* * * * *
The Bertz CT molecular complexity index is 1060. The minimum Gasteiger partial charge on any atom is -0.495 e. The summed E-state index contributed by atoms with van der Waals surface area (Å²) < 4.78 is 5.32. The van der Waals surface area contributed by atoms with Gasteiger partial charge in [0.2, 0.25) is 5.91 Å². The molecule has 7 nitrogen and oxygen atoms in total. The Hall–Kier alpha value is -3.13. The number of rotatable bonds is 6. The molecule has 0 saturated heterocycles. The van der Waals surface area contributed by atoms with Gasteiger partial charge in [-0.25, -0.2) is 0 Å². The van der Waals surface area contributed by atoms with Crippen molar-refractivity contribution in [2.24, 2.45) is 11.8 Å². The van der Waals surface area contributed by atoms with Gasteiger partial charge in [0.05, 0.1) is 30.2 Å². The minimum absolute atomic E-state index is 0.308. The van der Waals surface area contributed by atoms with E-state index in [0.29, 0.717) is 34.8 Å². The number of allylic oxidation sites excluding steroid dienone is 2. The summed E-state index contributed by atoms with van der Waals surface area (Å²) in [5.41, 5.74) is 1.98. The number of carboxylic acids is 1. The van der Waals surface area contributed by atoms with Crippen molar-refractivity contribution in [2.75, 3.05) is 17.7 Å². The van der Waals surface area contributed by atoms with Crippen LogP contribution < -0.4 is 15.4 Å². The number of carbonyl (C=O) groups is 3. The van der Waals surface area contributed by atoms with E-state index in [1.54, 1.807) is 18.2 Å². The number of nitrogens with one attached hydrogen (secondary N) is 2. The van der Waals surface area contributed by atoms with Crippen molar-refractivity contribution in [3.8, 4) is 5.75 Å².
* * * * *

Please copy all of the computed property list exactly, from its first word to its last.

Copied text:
The Bertz CT molecular complexity index is 1060. The minimum Gasteiger partial charge on any atom is -0.495 e. The summed E-state index contributed by atoms with van der Waals surface area (Å²) < 4.78 is 5.32. The van der Waals surface area contributed by atoms with Gasteiger partial charge in [0.2, 0.25) is 5.91 Å². The molecule has 7 nitrogen and oxygen atoms in total. The Hall–Kier alpha value is -3.13. The number of rotatable bonds is 6. The molecule has 0 saturated heterocycles. The van der Waals surface area contributed by atoms with Gasteiger partial charge in [-0.25, -0.2) is 0 Å². The van der Waals surface area contributed by atoms with Crippen molar-refractivity contribution in [2.24, 2.45) is 11.8 Å². The van der Waals surface area contributed by atoms with Gasteiger partial charge in [0.05, 0.1) is 30.2 Å². The minimum absolute atomic E-state index is 0.308. The van der Waals surface area contributed by atoms with E-state index in [0.29, 0.717) is 34.8 Å². The number of allylic oxidation sites excluding steroid dienone is 2. The summed E-state index contributed by atoms with van der Waals surface area (Å²) in [5.41, 5.74) is 1.98. The number of carboxylic acids is 1. The van der Waals surface area contributed by atoms with Crippen molar-refractivity contribution in [2.75, 3.05) is 17.7 Å². The van der Waals surface area contributed by atoms with Crippen LogP contribution < -0.4 is 15.4 Å². The number of carbonyl (C=O) groups is 3. The van der Waals surface area contributed by atoms with E-state index in [1.54, 1.807) is 18.2 Å². The number of nitrogens with one attached hydrogen (secondary N) is 2. The van der Waals surface area contributed by atoms with Crippen molar-refractivity contribution in [3.8, 4) is 5.75 Å².